Is the patient fatigued or weak? | 17881
International Research Journals

Is the patient fatigued or weak?


Magdi Eid Nasr Al-Osali, Salim Said Abdulla Al Qassabi and Saud Mohammed Al-Harthi

Fatigue and weakness are terms that are often used as if the same thing, but in fact they describe tw o different sensations, both are nonspecific and in c ontrast to, weakness which usually indicates a medi cal disorder, fatigue may result from medical, psychia tric, or physiologic causes. Most patients with fat igue and weakness have self-limited conditions and do not se ek medical care, nevertheless, patients who present with either of them as the sole or major complaint may r epresent a more difficult diagnostic and therapeuti c problem. People suffering from certain medical cond itions may describe feelings of total body weakness , referring to feelings of tiredness, even though n o detectable loss of muscle strength is present. A precise understanding of the patient's description of fatig ue or weakness is imperative because this help the clinician to narrow down the possible causes and help better management. The clinician should rely upon open-end ed questions, encouraging the patient to describe the fatigue in his or her own words. Questions and comm ents such as "What do you mean by fatigue?" or "Please d escribe what you mean" may elicit responses that he lp distinguish fatigue from true weakness, asthenia, somnolence, shortness of breath, joint pain, limita tion of motion or orthostatic hypotension. Extensive labora tory evaluations in the absence of a positive histo ry or physical examination are of little diagnostic utili ty in the evaluation of the fatigued patient.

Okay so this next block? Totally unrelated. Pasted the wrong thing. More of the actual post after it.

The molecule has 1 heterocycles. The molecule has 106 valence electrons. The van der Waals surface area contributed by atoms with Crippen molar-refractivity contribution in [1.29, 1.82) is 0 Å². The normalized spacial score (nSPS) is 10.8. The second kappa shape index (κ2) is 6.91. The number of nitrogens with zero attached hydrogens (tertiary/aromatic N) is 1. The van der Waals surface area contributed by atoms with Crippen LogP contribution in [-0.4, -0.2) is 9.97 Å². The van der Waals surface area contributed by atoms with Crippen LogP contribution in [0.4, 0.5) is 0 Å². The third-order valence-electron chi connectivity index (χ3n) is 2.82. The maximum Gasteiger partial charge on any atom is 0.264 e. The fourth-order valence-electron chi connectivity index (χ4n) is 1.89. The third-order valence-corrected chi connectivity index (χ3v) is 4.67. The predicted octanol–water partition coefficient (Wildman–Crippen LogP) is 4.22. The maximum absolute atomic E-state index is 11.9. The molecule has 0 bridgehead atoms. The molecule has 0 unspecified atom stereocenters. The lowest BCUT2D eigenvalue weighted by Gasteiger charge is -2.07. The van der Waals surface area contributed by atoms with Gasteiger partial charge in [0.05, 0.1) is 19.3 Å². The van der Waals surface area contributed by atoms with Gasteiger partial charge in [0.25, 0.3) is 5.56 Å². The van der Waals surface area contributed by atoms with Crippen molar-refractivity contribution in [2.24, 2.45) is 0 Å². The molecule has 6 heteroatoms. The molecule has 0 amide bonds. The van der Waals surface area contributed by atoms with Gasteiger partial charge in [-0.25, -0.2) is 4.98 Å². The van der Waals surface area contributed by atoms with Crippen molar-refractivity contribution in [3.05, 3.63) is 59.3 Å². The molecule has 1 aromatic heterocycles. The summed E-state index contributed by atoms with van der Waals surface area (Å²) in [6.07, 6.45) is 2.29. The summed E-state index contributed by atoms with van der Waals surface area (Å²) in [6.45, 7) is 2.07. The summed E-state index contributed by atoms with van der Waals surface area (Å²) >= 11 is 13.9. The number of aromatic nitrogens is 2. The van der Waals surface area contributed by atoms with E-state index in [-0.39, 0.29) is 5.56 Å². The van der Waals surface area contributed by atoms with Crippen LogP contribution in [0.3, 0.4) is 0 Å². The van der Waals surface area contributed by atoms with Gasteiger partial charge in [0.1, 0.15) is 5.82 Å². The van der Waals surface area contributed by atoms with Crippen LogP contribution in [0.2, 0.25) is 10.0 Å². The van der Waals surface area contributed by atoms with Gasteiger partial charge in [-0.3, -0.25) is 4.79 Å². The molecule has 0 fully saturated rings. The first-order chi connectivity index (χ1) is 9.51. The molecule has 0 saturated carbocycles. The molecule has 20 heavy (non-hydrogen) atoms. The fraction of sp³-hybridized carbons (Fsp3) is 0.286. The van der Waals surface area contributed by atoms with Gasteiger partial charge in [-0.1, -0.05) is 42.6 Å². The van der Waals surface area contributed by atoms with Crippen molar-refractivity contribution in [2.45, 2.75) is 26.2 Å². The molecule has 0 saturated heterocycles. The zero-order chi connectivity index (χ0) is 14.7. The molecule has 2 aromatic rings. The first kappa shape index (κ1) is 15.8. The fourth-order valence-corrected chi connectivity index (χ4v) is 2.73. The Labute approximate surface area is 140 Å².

Share this article